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OPINION

Nevada Proves that Automatic Vote by Mail Is the Worst Way to Run an Election

The opinions expressed by columnists are their own and do not necessarily represent the views of Townhall.com.
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AP Photo/Charles Krupa

The Nevada Secretary of State just issued data that show the 2022 election was a mess. 

Why? Because of vote by mail.

In Nevada, all “active” registered voters are automatically mailed ballots. 

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That might sound good, but the new data proves that mass vote by mail should have remained a pandemic experiment. 

An analysis by the Public Interest Legal Foundation found that 8,036 mail ballots were rejected by election officials. To put this figure into perspective, the Nevada Senate race between Laxalt and Masto was decided by 7,928 votes. 

More mail ballots were rejected than Masto’s margin of victory over Laxalt. That doesn’t mean the outcome of the election was wrong. But we shouldn’t even have to wonder.

Mail ballots can be rejected for a multitude of reasons. For example, a reason for rejection could be the ballot arrived too late. That’s what happens when you put the Post Office in charge. The United States Postal Service has a 97 percent success rate for timely delivery of political mail. 

Put another way, the goal is just three percent failure. Thank goodness the airlines aim higher.

Other reasons cited for rejection could include that the voter forgot to sign the ballot. In an actual polling place, this problem gets cured on the spot.

Automatic mailing of ballots to everyone in the voter rolls doesn’t work when those rolls have problems. Otherwise, dead registrants are mailed ballots. Duplicate registrants are mailed multiple ballots. Ballots go to where voters used to live, not where they lived in 2022.

The data show this happened. In the 2022 elections, more than 95,000 mail ballots in Nevada were undeliverable, meaning they were sent to bad or outdated addresses. 

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I personally visited scores of commercial addresses on the active Nevada voter roll. I found vacant lots, an abandoned mine, liquor stores, casinos and a bong shop. What I didn’t find there was the voter. Yet, someone was casting mail ballots from these preposterous “residences.”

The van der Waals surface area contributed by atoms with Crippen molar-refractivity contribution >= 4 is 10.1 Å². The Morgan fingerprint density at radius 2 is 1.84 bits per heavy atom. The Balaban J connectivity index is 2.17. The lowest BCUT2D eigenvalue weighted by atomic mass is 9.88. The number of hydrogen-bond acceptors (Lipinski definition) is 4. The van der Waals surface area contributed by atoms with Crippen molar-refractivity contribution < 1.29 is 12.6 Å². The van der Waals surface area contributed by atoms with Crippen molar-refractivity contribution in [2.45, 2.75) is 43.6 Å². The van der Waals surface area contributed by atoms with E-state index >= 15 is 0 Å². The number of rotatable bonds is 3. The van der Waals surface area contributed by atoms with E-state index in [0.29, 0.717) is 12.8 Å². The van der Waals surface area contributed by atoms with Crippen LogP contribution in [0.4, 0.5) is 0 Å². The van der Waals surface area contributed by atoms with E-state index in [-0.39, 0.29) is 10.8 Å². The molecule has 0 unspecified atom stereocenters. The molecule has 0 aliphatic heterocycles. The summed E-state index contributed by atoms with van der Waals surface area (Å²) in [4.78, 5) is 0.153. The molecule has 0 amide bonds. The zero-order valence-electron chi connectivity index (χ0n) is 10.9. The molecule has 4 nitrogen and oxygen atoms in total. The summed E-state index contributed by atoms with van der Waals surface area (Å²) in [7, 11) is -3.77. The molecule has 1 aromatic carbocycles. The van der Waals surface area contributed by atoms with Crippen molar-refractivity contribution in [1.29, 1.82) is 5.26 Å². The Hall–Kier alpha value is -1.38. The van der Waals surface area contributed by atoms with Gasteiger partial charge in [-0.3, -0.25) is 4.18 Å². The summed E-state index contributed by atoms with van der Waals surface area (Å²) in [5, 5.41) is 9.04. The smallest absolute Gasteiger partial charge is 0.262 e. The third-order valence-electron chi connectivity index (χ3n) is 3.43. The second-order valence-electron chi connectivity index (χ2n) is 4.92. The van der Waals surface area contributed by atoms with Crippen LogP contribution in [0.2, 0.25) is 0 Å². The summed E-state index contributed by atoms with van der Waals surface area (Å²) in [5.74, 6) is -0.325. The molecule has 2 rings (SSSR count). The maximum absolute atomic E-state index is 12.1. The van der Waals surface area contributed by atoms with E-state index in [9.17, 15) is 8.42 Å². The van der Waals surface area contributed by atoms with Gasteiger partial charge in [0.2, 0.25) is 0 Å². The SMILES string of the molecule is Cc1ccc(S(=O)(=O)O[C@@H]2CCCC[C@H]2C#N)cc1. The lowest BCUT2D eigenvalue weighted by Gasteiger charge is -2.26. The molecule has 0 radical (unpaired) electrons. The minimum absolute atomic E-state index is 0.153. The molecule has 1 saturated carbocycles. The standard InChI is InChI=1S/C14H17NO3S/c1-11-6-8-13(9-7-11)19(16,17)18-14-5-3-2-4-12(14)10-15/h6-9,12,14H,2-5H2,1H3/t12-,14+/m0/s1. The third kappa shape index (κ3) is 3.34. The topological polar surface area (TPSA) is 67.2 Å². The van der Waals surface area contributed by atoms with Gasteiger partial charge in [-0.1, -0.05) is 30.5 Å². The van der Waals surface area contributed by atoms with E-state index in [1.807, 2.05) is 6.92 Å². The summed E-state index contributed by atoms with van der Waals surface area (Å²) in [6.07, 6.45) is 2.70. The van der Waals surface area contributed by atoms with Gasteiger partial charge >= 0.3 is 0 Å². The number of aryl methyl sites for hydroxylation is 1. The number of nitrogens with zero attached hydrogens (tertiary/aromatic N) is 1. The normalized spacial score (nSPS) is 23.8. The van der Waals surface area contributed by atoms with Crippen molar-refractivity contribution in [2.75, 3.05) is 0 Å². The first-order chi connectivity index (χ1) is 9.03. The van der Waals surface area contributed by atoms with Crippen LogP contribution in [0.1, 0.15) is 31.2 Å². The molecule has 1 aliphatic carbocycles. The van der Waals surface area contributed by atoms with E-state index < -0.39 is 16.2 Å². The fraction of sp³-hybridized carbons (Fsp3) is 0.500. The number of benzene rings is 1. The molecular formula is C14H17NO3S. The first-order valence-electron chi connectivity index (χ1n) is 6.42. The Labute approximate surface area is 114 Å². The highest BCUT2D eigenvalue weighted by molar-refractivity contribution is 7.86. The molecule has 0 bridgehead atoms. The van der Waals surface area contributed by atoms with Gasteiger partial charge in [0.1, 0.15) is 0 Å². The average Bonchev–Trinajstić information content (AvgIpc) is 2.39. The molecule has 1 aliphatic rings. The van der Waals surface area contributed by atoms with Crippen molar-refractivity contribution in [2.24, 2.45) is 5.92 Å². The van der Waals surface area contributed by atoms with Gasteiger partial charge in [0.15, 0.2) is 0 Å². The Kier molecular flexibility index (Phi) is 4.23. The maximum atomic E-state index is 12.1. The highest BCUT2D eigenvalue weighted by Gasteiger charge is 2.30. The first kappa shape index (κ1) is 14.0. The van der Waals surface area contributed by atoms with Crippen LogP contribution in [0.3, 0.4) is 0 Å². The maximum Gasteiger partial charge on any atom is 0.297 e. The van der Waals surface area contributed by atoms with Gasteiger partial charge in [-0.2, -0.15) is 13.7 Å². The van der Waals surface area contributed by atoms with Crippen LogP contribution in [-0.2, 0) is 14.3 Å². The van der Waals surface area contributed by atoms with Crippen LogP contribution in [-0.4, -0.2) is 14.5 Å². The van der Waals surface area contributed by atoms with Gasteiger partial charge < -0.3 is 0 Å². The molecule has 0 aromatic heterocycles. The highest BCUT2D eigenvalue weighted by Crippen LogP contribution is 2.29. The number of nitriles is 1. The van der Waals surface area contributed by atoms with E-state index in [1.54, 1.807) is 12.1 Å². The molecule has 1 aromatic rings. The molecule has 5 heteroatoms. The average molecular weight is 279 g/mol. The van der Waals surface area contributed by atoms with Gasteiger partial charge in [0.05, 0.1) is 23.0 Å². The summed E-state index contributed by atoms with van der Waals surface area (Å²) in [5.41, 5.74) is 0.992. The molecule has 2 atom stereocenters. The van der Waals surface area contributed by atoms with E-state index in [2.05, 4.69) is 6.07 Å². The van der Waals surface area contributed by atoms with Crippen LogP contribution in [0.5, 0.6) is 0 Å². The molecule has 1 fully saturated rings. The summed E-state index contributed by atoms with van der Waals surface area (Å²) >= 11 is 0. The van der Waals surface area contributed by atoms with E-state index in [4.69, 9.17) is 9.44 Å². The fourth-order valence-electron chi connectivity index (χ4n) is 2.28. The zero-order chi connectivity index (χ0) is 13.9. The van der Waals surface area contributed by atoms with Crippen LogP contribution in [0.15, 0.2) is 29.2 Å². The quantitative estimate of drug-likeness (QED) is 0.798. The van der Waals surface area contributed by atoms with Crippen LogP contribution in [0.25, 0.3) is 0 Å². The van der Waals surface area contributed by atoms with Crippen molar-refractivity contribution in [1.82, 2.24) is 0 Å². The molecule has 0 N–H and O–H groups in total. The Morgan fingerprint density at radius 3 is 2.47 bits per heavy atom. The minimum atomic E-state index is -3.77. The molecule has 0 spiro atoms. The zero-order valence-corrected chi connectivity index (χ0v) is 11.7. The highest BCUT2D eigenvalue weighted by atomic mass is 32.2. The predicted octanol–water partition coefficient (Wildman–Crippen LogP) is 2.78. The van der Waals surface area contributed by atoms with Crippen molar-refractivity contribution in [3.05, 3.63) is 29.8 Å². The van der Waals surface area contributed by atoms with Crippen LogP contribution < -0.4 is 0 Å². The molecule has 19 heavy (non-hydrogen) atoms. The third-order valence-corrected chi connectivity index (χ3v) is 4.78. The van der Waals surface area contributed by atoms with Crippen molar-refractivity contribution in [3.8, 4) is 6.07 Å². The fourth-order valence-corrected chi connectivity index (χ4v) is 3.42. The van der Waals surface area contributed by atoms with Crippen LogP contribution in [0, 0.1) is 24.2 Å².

Folks are also getting registered more than once. There are deceased registrants on the voter rolls. All of these are problems in an automatic vote by mail system. 

This massive failure of Nevada’s automatic vote by mail election process shouldn’t be a surprise. It failed everywhere it was tried in 2020. 

Unfortunately, many states have now passed laws institutionalizing these pandemic mail voting policies. The Post Office excels at one thing – delivering your neighbor’s mail.  We shouldn’t be trusting them with electing our leaders.

Nevada needs to add safeguards to its vote by mail system. Luckily, Governor Joe Lombardo has stepped up and proposed election reforms to the state legislature. 

His proposal would require voters to request a mail ballot rather than automatically mailing one to every active registered voter. This will stop ballots from going to bad addresses, deceased registrants, and people receiving multiple ballots.

It also saves lots of taxpayer money. In 2022, Nevada spent no less than $2,000,0000 mailing ballots to bad addresses and to voters who never returned their mail ballot. 

Additionally, the Governor’s proposal would require a voter to protect their vote by providing a unique numeric identifier such as a driver’s license number or part of a Social Security number when casting a mail ballot. That’s common sense and won’t burden anyone.

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Signature matching, like Nevada currently has, is an inefficient and inconsistent system. In 2022, a Las Vegas Review-Journal columnist reported on how he successfully tricked signature reviewers into accepting six ballots with his signature affixed. 

The signature matching system is not working. 

The Governor’s proposal also includes that all mail ballots be required to arrive by Election Day. Bravo, as current Nevada law allows mail-in ballots to be accepted for four days after an election. The status quo delays election results.

It’s supposed to be Election Day, not Election Week. These reforms will restore clarity about who wins and loses elections, and that’s something we can all agree on. 

J. Christian Adams is the President of the Public Interest Legal Foundation, a former Justice Department attorney, and current commissioner on the United States Commission for Civil Rights.

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